NCF Nation: Zack Craig

Unflappable Gundy has OSU rolling again

November, 21, 2013
11/21/13
11:00
AM ET


The only reason Hart Lee Dykes even knew who Mike Gundy was in 1986 was because Gundy’s dad would come to watch practice wearing overalls.

Soon, Dykes would get to know the skinny true freshman quarterback from Midwest City, Okla., a whole lot better.

At halftime of Oklahoma State’s third game, then-coach Pat Jones hollered in front of the team, "Gundy, you’re in!"

The Cowboys had lost at Tulsa the week before, and found themselves struggling to move the ball against Houston. But nobody, especially the team's star players, expected this.

"Thurman Thomas and I looked at each other and were like, 'Gundy?'" Dykes recalled. "But after that, we never looked back.

"He got us rolling and the rest was history."

[+] EnlargeMike Gundy
Brett Deering/Getty ImagesMike Gundy has Oklahoma State two wins from a Big 12 title.
Now in his ninth season as the head coach in Stillwater, Gundy has the Cowboys rolling once again.

After drilling Texas last weekend for a third straight win in Austin, Oklahoma State faces fourth-ranked Baylor in a Saturday night showdown with the Big 12 title on the line.

Before 2011, the Cowboys had exactly one conference championship -- a three-way split in 1976 -- dating back to the early 1950s.

With a victory over the Bears, Oklahoma State will be well on its way to a second in three years.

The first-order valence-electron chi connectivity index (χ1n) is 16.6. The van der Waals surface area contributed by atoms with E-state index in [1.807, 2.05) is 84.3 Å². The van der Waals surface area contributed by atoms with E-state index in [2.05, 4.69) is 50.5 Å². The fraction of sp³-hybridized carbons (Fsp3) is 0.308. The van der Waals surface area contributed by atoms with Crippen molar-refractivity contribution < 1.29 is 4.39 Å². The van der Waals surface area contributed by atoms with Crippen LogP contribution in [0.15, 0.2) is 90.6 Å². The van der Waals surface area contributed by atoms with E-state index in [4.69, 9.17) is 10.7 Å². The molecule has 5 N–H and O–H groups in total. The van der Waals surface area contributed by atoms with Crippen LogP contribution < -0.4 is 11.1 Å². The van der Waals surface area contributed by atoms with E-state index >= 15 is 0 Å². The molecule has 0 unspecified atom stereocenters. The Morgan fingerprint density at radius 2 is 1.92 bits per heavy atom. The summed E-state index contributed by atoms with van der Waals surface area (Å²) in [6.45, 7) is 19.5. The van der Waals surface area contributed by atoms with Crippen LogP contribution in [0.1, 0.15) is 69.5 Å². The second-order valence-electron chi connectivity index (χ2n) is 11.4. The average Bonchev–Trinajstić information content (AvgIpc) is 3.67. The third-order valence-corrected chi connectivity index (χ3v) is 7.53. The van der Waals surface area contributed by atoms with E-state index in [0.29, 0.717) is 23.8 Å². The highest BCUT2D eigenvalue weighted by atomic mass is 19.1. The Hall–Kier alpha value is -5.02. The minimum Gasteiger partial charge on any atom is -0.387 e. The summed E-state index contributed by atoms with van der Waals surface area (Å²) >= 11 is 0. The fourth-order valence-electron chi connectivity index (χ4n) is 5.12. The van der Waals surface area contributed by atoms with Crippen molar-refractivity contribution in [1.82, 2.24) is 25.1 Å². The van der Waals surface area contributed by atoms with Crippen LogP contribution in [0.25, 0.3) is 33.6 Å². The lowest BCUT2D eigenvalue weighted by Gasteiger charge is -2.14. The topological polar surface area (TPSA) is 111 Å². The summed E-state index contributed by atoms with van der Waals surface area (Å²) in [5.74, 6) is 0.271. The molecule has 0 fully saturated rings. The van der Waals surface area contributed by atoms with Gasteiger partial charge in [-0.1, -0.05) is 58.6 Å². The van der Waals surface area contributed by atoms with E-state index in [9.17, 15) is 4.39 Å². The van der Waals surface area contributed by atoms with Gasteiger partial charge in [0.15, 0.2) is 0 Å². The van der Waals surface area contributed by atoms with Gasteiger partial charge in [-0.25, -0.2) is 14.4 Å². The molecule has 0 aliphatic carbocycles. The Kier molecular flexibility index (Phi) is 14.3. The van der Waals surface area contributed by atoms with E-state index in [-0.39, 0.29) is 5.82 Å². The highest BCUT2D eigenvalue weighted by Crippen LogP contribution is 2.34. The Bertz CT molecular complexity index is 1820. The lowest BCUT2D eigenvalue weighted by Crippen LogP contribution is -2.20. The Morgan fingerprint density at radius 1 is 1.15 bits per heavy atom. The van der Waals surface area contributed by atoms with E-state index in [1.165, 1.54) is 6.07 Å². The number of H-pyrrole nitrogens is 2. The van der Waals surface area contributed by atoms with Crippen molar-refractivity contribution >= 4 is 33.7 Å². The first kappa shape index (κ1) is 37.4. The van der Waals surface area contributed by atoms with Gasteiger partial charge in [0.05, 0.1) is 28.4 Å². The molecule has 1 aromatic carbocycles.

"It wasn’t that long ago you could hang your hat here on just beating Oklahoma," Cowboys offensive lineman Parker Graham said. "That was a good season here back in the day.

"But Coach Gundy has brought the attitude here that we can compete with anybody."

Before Gundy took over in 2005, Oklahoma State had only one 9-1 start in its 102-year football history. Now, the Cowboys are 9-1 again for the third time in the past four years.

Mega-booster T. Boone Pickens has played a major part in Oklahoma State's rise, spearheading a facilities overhaul that has become the envy of the Big 12.

But Gundy's steady hand has played a major part, too.

"That's Mike," Dykes said. "He never seems to get phased. Never seems to get nervous or uptight. He's the same way now as a coach he was then as a quarterback.

"He still has the same poker face."

Gundy needed that poker face in 1986.

That halftime against Houston, Gundy unseated Ronnie Williams, who had led the Cowboys to an 8-4 record and a Gator Bowl appearance the previous year.

Oklahoma State had a future All-American running back in Thomas and a future first-round wide receiver in Dykes. But against the immense pressure of replacing an incumbent starter, Gundy quickly proved the Cowboys had their quarterback of the future, too.

Gundy completed 138 consecutive passes without an interception, which was an NCAA record until Baylor's Robert Griffin III broke it in 2008. After tough losses to Nebraska and Oklahoma, Gundy quarterbacked the Cowboys to wins in four of their final five games to close out the season.

Over the next two years, Oklahoma State went 20-4, and Gundy finished his career as the Big Eight's all-time leading passer.